Airport Bathroom

An image of an airport bathroom.

A bathroom typically serves as a private space for individual personal hygiene and sanitation, it provides all of the necessary and essential environment elements for bodily functions and self-care. 


Looking at the picture of the airport bathroom above, it appears to represent the typical mental model of what we all expect a bathroom to look like. The decor in the bathroom is modern and beautiful and would make for a pleasant self-care experience. 


The weaknesses of this particular bathroom are its accessibility issues. We don’t know exactly where this bathroom is, but if it were located in California, it wouldn’t meet all the requirements set out by the American Disabilities Act (ADA) for accessibility (Radojcic, A., 2023, February 9).

At first glance, it might seem like this bathroom is too small for a person in a wheelchair to use comfortably. But if you look closely, you’ll see a small cutout in the wall. This cutout has been included as an attempt to try and follow the ADA rules, which say there should be a large enough space for a wheelchair to turn around. According to the ADA, there needs to be a sixty inch radius circle within the bathroom stall to allow for a wheelchair to turn around. While we can’t be exactly sure without measuring that this cutout meets that requirement, it probably comes close. 

There are also some other ADA requirements that are missing from this bathroom. First, there are no grab bars to help someone with a disability hold onto while using the toilet. These bars are important for safety and accessibility for those with a disability that may prevent them from being able to easily get up from a sitting position. Also, the dispenser that holds seat covers looks like it might be too high for some people to reach (U.S. Access Board. Chapter 6: Toilet Rooms., n.d.). But again, it’s tough to say for sure without measuring it in person. 

Another problem is that the hooks on the wall that afford a user of the bathroom a place to hang their bags or coats, are too high. ADA rules say that at least one of them should be lower so that everyone can use it. But in this picture, I don’t see a lower hook.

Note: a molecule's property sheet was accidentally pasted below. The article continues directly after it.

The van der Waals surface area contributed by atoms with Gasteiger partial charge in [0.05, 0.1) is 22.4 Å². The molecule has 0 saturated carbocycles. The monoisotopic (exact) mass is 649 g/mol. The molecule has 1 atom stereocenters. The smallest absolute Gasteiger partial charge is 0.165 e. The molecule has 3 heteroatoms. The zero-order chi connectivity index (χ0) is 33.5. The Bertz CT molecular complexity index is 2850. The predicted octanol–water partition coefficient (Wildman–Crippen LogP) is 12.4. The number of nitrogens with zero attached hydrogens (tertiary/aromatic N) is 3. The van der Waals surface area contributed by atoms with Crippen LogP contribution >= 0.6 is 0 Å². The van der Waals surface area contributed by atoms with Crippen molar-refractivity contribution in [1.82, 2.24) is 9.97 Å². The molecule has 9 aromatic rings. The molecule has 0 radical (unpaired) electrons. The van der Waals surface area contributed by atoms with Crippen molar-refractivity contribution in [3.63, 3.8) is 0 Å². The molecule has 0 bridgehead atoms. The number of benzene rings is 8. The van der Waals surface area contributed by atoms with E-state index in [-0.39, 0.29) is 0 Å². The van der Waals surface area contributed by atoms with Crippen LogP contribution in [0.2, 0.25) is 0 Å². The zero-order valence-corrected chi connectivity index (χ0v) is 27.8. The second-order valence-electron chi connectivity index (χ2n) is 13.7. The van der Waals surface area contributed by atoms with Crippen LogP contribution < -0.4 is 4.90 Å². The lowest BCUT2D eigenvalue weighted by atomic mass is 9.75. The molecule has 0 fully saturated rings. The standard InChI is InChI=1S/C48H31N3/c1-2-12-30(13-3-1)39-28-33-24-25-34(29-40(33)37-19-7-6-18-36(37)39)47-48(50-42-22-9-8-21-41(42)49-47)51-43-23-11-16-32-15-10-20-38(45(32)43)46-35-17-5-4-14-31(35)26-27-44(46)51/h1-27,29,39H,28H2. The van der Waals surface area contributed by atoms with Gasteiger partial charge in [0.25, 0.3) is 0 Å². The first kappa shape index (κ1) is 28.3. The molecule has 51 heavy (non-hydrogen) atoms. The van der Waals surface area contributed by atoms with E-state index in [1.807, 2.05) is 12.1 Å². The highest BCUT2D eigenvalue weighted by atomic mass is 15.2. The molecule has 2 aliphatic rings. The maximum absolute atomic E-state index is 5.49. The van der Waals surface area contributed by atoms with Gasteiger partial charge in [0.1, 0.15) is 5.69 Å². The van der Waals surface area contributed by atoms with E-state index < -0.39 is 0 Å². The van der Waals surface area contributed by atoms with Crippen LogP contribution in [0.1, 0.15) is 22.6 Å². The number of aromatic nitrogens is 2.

Parking Lot Payment Machine

A parking payment machine.

Parking Pay Stations are designed to collect revenue from people parking. Often automated, parking lot payment stations offer users the convenience of paying with various methods, including credit and debit cards or cash. 


The primary strengths of automated parking pay stations is that they significantly reduce the time it takes to pay for parking. They can operate 24 hours a day, 7 days a week since they don’t require a human attendant and often accept various payment methods. 


The design of parking lot pay stations is full of weaknesses. As H. Locke points out in his excellent article on the bad design of parking ticket machines (Locke, H., 2021, December 23), there are a variety of things that are wrong with the typical pay station design. These machines often lack a clear task flow, and the absence of feedback when an error occurs can add to the usability challenges associated with them. While this particular machine does provide some basic instructions on its use, it is by no means comprehensive and its location at the very bottom of the machine isn’t easy to find at first glance. 

And while we often use our memory of past experiences to inform our present situation, the design of parking pay stations varies so much that trying to compare how you used a similar machine last time isn’t necessarily going to inform you on how to use the machine you’re currently using. This is due to the lack of consistency in these machines’ design.

Another problem with the design of these machines is the cognitive load that is placed on you when you’re trying to pay. As Scott Riley points out in chapter one of his book on mindful design, while not specifically talking about paying for parking, he makes an applicable point that there is “..a potentially huge amount of attentional switching and decision-making for something so seemingly trivial.. (Riley, S., n.d.).” Paying for parking should not cause you to experience mental fatigue.

Redesign Suggestions

The design of a parking payment machine needs to be drastically simplified. It only needs to have the essential elements and clear and concise instructions on its use. I would design the machine to have large text telling you exactly what it is, the place to pay for parking. It should have a large screen front and center and the screen should display simple and clear instructions for its use. The screen is going to have all the functions necessary to park, if you have to enter your parking space or license plate, it’s all done via the screen with easy to use touch buttons. The ticket scanner and parking access card readers are going to be large and obviously labeled with clear signifiers that this is their function. The cash insert is going to serve as both payment and change dispenser and the card reader is going to be next to the cash insert so all forms of payment are next to each other to make it obvious where and how to pay.


Radojcic, A. (2023, February 9). Ada restroom requirements: Stalls, toilets & more: Maintco. Maintco Corp. Retrieved from: on 10/20/23

U.S. Access Board. Chapter 6: Toilet Rooms. (n.d.). Retrieved from: on 10/20/23

Locke, H. (2021, December 23). Why are car park ticket machines so badly designed?. Medium. Retrieved from: on 10/20/23

Riley, S. (n.d.). Mindful design: How and why to make design decisions for the good of those using your product. O’Reilly Online Learning. Retrieved from: on 10/20/23